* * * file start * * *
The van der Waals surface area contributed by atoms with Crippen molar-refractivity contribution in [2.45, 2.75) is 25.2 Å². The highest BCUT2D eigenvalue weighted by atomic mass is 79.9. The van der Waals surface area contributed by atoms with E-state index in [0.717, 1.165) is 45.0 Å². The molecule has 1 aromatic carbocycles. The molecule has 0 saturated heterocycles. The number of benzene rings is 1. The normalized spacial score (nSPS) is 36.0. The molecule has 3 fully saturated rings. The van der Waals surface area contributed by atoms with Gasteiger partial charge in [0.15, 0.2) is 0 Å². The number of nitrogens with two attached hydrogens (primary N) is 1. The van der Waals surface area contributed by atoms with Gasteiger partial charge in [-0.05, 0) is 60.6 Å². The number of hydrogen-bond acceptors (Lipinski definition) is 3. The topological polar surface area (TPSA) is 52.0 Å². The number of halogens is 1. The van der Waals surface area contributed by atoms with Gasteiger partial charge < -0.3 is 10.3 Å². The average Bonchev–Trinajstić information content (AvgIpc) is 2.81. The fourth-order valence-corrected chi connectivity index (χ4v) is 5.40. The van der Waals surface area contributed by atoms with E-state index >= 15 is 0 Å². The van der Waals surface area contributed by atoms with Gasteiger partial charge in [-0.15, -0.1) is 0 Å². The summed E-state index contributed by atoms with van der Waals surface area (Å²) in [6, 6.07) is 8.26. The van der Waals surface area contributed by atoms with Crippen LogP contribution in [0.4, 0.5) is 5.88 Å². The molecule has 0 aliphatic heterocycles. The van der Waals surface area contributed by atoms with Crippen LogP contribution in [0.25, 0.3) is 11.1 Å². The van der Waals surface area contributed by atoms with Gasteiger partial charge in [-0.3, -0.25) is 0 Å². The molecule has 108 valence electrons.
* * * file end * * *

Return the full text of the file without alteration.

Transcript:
The van der Waals surface area contributed by atoms with Crippen molar-refractivity contribution in [2.45, 2.75) is 25.2 Å². The highest BCUT2D eigenvalue weighted by atomic mass is 79.9. The van der Waals surface area contributed by atoms with E-state index in [0.717, 1.165) is 45.0 Å². The molecule has 1 aromatic carbocycles. The molecule has 0 saturated heterocycles. The number of benzene rings is 1. The normalized spacial score (nSPS) is 36.0. The molecule has 3 fully saturated rings. The van der Waals surface area contributed by atoms with Gasteiger partial charge in [0.15, 0.2) is 0 Å². The number of nitrogens with two attached hydrogens (primary N) is 1. The van der Waals surface area contributed by atoms with Gasteiger partial charge in [-0.05, 0) is 60.6 Å². The number of hydrogen-bond acceptors (Lipinski definition) is 3. The topological polar surface area (TPSA) is 52.0 Å². The number of halogens is 1. The van der Waals surface area contributed by atoms with Gasteiger partial charge < -0.3 is 10.3 Å². The average Bonchev–Trinajstić information content (AvgIpc) is 2.81. The fourth-order valence-corrected chi connectivity index (χ4v) is 5.40. The van der Waals surface area contributed by atoms with E-state index >= 15 is 0 Å². The van der Waals surface area contributed by atoms with Gasteiger partial charge in [-0.15, -0.1) is 0 Å². The summed E-state index contributed by atoms with van der Waals surface area (Å²) in [6, 6.07) is 8.26. The van der Waals surface area contributed by atoms with Crippen LogP contribution in [0.4, 0.5) is 5.88 Å². The molecule has 0 aliphatic heterocycles. The van der Waals surface area contributed by atoms with Crippen LogP contribution in [0.25, 0.3) is 11.1 Å². The van der Waals surface area contributed by atoms with Gasteiger partial charge in [-0.3, -0.25) is 0 Å². The molecule has 108 valence electrons.